Li Yuchun, originating from the province of Sichuan, is one of the few Chinese to have appeared on the cover of Time Magazine. She garnered her claim to fame in 2005 by winning a popular Chinese singing competition called Mongolian Cow Sour Yoghurt Super Girl’s Voice.
So, what was so special about a then-21-year-old woman that caused her fame to explode? It wasn’t that she had a particularly great voice, or that she was a particularly great dancer. Her lack of talent in these areas demonstrated that she won based purely on popularity, if nothing else. In fact, what truly stood out about her was that she won based on how different she was from the traditional contestants that compete in Super Girl’s Voice
Specifically, she has a deep, resonant voice, a David Bowie-esq haircut (circa his Space Oddity days), a makeup-free façade, and a wardrobe of long pants and a button-downs. Essentially, she broke every standard of what it meant to be a “girl” or feminine in China.
Ironically, instead of hurting her chances at success, these factors seemed to have helped her. She managed to attract the attention and votes of over 3.5 million viewers during the competition’s finale, and was elevated to iconic status as one of the first visibly gender queer people to reach such a level of celebrity.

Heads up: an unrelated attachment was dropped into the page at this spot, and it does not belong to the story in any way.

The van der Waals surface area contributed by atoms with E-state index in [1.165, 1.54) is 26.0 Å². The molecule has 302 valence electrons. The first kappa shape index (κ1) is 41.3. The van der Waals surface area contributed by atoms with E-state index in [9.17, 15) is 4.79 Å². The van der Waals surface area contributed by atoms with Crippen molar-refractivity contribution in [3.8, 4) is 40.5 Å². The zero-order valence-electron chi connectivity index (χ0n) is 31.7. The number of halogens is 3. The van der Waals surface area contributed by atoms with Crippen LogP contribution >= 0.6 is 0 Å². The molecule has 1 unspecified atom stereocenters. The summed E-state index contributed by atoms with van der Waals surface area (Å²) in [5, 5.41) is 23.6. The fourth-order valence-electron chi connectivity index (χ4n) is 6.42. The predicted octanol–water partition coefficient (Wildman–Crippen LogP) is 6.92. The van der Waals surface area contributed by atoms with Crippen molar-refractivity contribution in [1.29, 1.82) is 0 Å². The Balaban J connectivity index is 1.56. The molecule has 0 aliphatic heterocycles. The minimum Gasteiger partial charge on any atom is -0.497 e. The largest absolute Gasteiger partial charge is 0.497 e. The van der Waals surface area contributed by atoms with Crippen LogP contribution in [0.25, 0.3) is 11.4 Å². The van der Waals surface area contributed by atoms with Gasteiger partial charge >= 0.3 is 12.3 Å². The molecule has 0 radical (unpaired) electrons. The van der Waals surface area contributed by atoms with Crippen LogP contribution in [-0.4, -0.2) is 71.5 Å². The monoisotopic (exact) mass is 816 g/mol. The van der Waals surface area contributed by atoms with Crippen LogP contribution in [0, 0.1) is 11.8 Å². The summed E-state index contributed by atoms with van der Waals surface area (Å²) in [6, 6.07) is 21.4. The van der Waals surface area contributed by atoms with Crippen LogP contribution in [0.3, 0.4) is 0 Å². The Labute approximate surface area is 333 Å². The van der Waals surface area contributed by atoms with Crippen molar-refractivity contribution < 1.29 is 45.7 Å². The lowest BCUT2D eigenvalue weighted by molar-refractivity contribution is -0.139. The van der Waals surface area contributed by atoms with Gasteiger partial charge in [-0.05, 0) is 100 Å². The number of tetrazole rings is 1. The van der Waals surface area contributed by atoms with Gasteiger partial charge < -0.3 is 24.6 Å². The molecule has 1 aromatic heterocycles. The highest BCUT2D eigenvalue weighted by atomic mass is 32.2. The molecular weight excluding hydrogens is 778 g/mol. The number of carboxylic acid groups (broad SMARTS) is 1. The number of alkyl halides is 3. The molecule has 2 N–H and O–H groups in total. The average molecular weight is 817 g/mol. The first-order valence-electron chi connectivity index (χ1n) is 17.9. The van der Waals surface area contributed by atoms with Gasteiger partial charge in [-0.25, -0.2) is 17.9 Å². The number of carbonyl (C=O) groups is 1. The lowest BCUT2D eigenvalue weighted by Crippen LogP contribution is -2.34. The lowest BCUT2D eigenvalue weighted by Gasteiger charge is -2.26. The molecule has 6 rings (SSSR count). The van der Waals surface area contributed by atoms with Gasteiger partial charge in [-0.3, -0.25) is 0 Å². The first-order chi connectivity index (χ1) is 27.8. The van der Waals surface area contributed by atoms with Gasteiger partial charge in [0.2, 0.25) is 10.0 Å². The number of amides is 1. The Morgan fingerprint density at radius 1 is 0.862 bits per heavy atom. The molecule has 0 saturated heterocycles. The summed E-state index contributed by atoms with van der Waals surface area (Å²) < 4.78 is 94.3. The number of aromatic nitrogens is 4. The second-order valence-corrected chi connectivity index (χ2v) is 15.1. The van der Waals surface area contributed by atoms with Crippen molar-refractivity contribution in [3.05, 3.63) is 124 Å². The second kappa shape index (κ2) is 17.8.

[pullquote3 align=”center”]Through her strong presence in the media, [Li Yuchen’s] androgyny has come to represent the face of the 21st century queer woman.[/pullquote3]
Although Li Yuchun has never explicitly defined her sexuality, she is the first famous androgynous female of China in the modern world. Her “birth” in the entertainment industry led to the rise of more androgynous female artists, such as Zhang Yunjin a famous Taiwanese singer and Chinese singer/songwriter Zhou Bichang.
The success of androgynous personalities is remarkable because prior to Li Yuchun’s rise to superstardom only traditionally feminine women were in the public eye. There is no denying the impact she’s had in reshaping the level of acceptance for gender queer individuals and masculine-presenting women. The self- confidence that helped lead to her success sends an important message to the queer youth in the country: you can be celebrated for being yourself, even if that identity opposes convention.
As a queer woman living in China, I can say that her bravery to adhere to her identity as a masculine female artist has inspired not only fellow artists to follow in her footsteps, but also everyday individuals. Since her emergence on screen, I have seen many more masculine presenting woman on the streets of China than in the past . Almost as if, just like Li Yuchun, they too dared to be unafraid.
In this way, Li Yuchun has undoubtedly opened China’s eyes to queer youth and in doing so demonstrated the power of media in redefining modern culture.
Who were your role models growing up? Who are they now? Are there any inspiring queer women of color appearing in popular media outlets in your home country?